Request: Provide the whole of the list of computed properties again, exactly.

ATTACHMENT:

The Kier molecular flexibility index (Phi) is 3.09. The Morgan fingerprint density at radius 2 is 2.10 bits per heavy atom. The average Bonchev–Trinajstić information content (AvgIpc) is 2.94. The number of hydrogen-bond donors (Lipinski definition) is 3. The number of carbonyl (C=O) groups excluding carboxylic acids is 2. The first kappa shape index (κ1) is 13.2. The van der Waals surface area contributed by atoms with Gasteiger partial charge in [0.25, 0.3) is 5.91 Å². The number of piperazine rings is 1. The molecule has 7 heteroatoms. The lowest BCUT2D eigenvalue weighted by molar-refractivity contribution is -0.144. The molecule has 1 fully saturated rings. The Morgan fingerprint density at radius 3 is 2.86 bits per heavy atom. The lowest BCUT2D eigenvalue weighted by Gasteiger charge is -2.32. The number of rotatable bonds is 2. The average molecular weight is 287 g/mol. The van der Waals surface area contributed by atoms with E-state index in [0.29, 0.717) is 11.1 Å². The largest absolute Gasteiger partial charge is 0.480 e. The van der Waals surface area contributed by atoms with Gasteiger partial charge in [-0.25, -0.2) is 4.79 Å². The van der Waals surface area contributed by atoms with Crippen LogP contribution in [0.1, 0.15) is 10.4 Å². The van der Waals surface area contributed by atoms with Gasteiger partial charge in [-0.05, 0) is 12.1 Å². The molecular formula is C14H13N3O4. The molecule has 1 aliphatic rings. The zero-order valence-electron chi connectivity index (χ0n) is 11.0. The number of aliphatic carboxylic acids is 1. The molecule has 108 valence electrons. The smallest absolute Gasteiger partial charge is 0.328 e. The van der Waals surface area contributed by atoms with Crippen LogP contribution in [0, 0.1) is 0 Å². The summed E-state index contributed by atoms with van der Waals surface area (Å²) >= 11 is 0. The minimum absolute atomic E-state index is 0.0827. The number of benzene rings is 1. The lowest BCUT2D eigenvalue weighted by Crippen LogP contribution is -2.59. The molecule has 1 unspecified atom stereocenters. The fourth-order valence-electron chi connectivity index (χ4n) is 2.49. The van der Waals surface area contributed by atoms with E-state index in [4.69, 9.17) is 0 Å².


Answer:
The Kier molecular flexibility index (Phi) is 3.09. The Morgan fingerprint density at radius 2 is 2.10 bits per heavy atom. The average Bonchev–Trinajstić information content (AvgIpc) is 2.94. The number of hydrogen-bond donors (Lipinski definition) is 3. The number of carbonyl (C=O) groups excluding carboxylic acids is 2. The first kappa shape index (κ1) is 13.2. The van der Waals surface area contributed by atoms with Gasteiger partial charge in [0.25, 0.3) is 5.91 Å². The number of piperazine rings is 1. The molecule has 7 heteroatoms. The lowest BCUT2D eigenvalue weighted by molar-refractivity contribution is -0.144. The molecule has 1 fully saturated rings. The Morgan fingerprint density at radius 3 is 2.86 bits per heavy atom. The lowest BCUT2D eigenvalue weighted by Gasteiger charge is -2.32. The number of rotatable bonds is 2. The average molecular weight is 287 g/mol. The van der Waals surface area contributed by atoms with E-state index in [0.29, 0.717) is 11.1 Å². The largest absolute Gasteiger partial charge is 0.480 e. The van der Waals surface area contributed by atoms with Gasteiger partial charge in [-0.25, -0.2) is 4.79 Å². The van der Waals surface area contributed by atoms with Crippen LogP contribution in [0.1, 0.15) is 10.4 Å². The van der Waals surface area contributed by atoms with Gasteiger partial charge in [-0.05, 0) is 12.1 Å². The molecular formula is C14H13N3O4. The molecule has 1 aliphatic rings. The zero-order valence-electron chi connectivity index (χ0n) is 11.0. The number of aliphatic carboxylic acids is 1. The molecule has 108 valence electrons. The smallest absolute Gasteiger partial charge is 0.328 e. The van der Waals surface area contributed by atoms with Crippen LogP contribution in [0, 0.1) is 0 Å². The summed E-state index contributed by atoms with van der Waals surface area (Å²) >= 11 is 0. The minimum absolute atomic E-state index is 0.0827. The number of benzene rings is 1. The lowest BCUT2D eigenvalue weighted by Crippen LogP contribution is -2.59. The molecule has 1 unspecified atom stereocenters. The fourth-order valence-electron chi connectivity index (χ4n) is 2.49. The van der Waals surface area contributed by atoms with E-state index in [4.69, 9.17) is 0 Å².